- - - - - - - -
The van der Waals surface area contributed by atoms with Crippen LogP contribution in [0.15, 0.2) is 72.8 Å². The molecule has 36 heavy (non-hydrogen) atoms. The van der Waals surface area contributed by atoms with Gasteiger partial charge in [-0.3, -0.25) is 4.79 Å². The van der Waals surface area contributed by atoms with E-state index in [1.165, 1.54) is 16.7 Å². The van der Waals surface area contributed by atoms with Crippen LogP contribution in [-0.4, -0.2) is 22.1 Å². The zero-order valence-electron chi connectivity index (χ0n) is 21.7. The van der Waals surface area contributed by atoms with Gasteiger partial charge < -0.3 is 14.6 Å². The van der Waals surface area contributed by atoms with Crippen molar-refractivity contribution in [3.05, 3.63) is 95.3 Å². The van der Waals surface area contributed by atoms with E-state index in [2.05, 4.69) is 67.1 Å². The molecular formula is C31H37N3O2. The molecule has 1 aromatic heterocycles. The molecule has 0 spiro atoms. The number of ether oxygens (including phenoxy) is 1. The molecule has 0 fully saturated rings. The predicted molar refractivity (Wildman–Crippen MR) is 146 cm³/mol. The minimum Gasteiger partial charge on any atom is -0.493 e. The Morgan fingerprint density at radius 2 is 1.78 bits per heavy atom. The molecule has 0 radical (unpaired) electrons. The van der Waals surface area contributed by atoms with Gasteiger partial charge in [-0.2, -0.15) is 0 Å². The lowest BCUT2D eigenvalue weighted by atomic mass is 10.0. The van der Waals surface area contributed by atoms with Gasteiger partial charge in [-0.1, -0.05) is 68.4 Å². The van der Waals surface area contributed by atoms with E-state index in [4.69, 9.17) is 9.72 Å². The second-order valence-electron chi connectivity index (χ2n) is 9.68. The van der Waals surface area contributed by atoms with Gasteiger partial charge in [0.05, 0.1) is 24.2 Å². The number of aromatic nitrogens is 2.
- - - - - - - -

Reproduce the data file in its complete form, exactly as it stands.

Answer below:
The van der Waals surface area contributed by atoms with Crippen LogP contribution in [0.15, 0.2) is 72.8 Å². The molecule has 36 heavy (non-hydrogen) atoms. The van der Waals surface area contributed by atoms with Gasteiger partial charge in [-0.3, -0.25) is 4.79 Å². The van der Waals surface area contributed by atoms with E-state index in [1.165, 1.54) is 16.7 Å². The van der Waals surface area contributed by atoms with Crippen LogP contribution in [-0.4, -0.2) is 22.1 Å². The zero-order valence-electron chi connectivity index (χ0n) is 21.7. The van der Waals surface area contributed by atoms with Gasteiger partial charge < -0.3 is 14.6 Å². The van der Waals surface area contributed by atoms with Crippen molar-refractivity contribution in [3.05, 3.63) is 95.3 Å². The van der Waals surface area contributed by atoms with E-state index in [2.05, 4.69) is 67.1 Å². The molecular formula is C31H37N3O2. The molecule has 1 aromatic heterocycles. The molecule has 0 spiro atoms. The number of ether oxygens (including phenoxy) is 1. The molecule has 0 fully saturated rings. The predicted molar refractivity (Wildman–Crippen MR) is 146 cm³/mol. The minimum Gasteiger partial charge on any atom is -0.493 e. The Morgan fingerprint density at radius 2 is 1.78 bits per heavy atom. The molecule has 0 radical (unpaired) electrons. The van der Waals surface area contributed by atoms with Gasteiger partial charge in [-0.2, -0.15) is 0 Å². The lowest BCUT2D eigenvalue weighted by atomic mass is 10.0. The van der Waals surface area contributed by atoms with Gasteiger partial charge in [-0.1, -0.05) is 68.4 Å². The van der Waals surface area contributed by atoms with E-state index in [4.69, 9.17) is 9.72 Å². The second-order valence-electron chi connectivity index (χ2n) is 9.68. The van der Waals surface area contributed by atoms with Gasteiger partial charge in [0.05, 0.1) is 24.2 Å². The number of aromatic nitrogens is 2.